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    ON THE JOB

    For this man, it’s a cool career, any time of year

    Scott Memhard, president of Cape Pond Ice Company, at work in the historic building on the Gloucester waterfront.
    Jessica Rinaldi/Globe Staff
    Scott Memhard, president of Cape Pond Ice Company, at work in the historic building on the Gloucester waterfront.

    You know it’s freezing outside when the icehouse — kept at a constant 28 degrees — feels warm.

    Inside the venerable ice-making plant, it’s so cold you can see your breath, and stalactites grow off the ceiling. But during the recent extended cold snap, Scott Memhard, president of Cape Pond Ice Company, retreated to the historic building on the Gloucester waterfront to keep warm.

    With sub-zero weather, Memhard found his workplace unusually comfortable, even as he had to deal with flooding after the Jan. 4 storm. Tidal water wreaked havoc with the machinery, but after three decades in the ice business, Memhard kept a cool head. Ice is his life — bagged ice, block ice, dry ice, crushed ice, and sculpture ice.

    The ice trade, so vital at the turn of the 20th century, has almost completely melted, and Memhard has struggled to keep his family business relevant. Investors have taken over the property, but he continues to run the downsized operation.

    While many associate ice just with food and beverage refrigeration, the commercial use of ice is essential to other industries, including applications in health care, agriculture, and construction.

    Just recently, a shipment of ice went out to keep lobster parts frozen for DNA sequencing. Another ice delivery was used for inside patients’ skull caps to prevent hair loss during chemotherapy. Ice is also essential to help cure cement, fast-chill turkey and chickens for processing, and to keep fish from spoiling. But Cape Pond Ice’s main source of revenue for years — servicing the fishermen to keep their catch cool on boats — has disappeared.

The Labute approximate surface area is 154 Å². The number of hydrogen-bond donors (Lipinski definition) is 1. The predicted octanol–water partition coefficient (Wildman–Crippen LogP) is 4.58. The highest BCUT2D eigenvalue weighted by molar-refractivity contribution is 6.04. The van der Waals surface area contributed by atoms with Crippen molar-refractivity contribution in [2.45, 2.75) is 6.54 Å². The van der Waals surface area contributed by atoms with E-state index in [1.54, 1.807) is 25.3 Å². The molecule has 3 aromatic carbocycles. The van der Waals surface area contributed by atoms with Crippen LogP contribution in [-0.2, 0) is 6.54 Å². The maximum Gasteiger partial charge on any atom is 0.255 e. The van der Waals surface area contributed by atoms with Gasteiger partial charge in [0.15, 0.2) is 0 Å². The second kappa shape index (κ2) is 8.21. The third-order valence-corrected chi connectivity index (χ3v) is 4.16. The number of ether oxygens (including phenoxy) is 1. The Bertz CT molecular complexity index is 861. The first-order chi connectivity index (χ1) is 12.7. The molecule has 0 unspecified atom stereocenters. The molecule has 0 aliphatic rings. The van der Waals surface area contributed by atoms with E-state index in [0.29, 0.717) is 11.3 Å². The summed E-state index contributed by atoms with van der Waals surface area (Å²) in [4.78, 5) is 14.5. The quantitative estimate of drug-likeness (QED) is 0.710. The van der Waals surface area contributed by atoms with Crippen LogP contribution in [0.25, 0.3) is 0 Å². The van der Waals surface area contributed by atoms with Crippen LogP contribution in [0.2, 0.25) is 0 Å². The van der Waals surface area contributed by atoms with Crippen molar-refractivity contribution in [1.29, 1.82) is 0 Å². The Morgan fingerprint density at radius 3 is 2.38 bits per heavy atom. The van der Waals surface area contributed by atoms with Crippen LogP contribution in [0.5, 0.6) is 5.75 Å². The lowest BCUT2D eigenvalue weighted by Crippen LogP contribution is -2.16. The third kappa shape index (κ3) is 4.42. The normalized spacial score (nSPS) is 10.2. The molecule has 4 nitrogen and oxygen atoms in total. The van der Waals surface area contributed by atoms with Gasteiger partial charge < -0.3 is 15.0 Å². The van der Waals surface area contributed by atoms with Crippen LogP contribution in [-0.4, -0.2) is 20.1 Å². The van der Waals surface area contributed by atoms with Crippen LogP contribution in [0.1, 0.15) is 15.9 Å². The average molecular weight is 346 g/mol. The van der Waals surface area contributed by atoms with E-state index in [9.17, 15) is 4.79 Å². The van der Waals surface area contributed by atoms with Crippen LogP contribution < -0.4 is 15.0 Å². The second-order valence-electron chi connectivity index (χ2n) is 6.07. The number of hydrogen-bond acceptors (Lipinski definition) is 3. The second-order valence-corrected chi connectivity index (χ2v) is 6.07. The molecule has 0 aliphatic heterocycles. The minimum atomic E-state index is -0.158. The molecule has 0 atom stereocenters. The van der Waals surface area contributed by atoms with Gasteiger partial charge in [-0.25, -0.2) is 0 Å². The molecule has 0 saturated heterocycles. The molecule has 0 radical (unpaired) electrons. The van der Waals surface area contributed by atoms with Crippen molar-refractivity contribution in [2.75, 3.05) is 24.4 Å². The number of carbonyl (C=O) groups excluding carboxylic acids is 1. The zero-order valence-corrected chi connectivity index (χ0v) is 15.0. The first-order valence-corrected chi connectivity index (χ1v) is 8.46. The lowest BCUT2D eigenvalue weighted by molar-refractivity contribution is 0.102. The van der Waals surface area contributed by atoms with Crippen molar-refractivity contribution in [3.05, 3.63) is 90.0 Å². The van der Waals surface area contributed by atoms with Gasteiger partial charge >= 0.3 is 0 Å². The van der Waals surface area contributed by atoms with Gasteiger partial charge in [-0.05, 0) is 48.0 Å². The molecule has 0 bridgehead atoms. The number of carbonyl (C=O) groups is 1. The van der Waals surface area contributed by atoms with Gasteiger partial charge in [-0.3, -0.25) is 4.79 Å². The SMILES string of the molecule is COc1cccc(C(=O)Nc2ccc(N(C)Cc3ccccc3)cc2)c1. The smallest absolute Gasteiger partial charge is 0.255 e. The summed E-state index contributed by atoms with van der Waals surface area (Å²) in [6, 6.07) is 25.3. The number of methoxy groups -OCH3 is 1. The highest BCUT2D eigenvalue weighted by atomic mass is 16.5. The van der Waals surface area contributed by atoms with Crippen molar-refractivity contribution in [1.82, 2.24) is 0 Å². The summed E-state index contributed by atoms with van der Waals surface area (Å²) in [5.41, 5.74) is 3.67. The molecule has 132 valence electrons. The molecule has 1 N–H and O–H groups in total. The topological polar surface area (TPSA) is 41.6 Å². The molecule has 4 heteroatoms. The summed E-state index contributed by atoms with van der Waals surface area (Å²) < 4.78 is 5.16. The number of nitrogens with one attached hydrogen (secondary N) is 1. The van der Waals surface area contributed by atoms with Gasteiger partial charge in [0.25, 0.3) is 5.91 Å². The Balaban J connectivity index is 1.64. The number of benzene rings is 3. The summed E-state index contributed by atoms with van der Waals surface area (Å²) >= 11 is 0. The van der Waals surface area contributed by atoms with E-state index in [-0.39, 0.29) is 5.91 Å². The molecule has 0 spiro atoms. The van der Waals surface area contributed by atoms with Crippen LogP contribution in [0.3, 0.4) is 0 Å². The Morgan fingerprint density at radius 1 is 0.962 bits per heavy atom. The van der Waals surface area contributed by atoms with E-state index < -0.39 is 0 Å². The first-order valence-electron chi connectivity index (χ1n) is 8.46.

“In just two or three generations, technology has changed ice making,” says Memhard, who faces competition from major ice producers that have consolidated over the years. And getting into the ice business today is relatively easy for gas stations, convenient stores and small retailers – “all you need is an ice machine and some bags,” Memhard says.

    Memhard, 62, who is known to don a Cape Pond Ice T-shirt (“Wicked Coolest Guys Around”) underneath his jacket in the freezer, spoke with the Globe about why making ice cubes can be so much work.

    “It’s pretty bleak here in the winter months. Why would anyone want to bother the ice man in January and February?

    “But we do provide ice blocks for the ice castles in Lincoln, N.H. — we ship them blocks of ice which they use to build the frozen tunnels, archways, and slides. Some ice blocks got damaged in transit, though, which shows you that ice is not that simple. Other than that, we’re just waiting for the phone to ring and doing maintenance on machinery. But come July and August, we do 80 percent of our ice sales and provide a basic vital service. That’s when I’m working seven days a week, 14 hours day.

    “The ice business is all about material handling; ice is heavy and wet, and few outside the industry appreciate how much hard labor and careful backup is needed. But when properly insulated, ice can last a long time. One customer took 150 pounds of ice in his boat and it lasted all the way to Bermuda.

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    “Cape Pond Ice was founded in 1848 and we are the fifth family group to own the company. Like many small businesses, my father and I — who just passed away at age 87 — face the challenges of overwhelming bureaucracy, controlling costs, and needing to diversify to survive. Our biggest niche market is a surprise to many — our ice helped build the Seabrook nuclear power cooling tunnel and the footings for the new World Trade Center New York City. They had to come all the way to Gloucester to meet their ice needs. Ice is used to cool down the curing temperature of concrete. And during the Big Dig, as many as a dozen tractor trailers a day went back and forth, delivering ice for the construction.

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    “While ice sculptures might last only five hours at a party, we have some on display that have been preserved for two decades, including a humpback whale, angel fish, and Gloucester fisherman. But kids today don’t know where ice comes from. They’ll say, ‘Press a button and it comes from the refrigerator.’ Or show them an ice cube tray with metal lever, and they’re not sure what it is.

    “I still remember the ice man delivering ice to my grandparents’ ice box, but not many still have that memory. But we’re committed to the ice business. I can’t imagine a world without ice.”

    Cindy Atoji Keene can be reached at cindy@cindyatoji.com.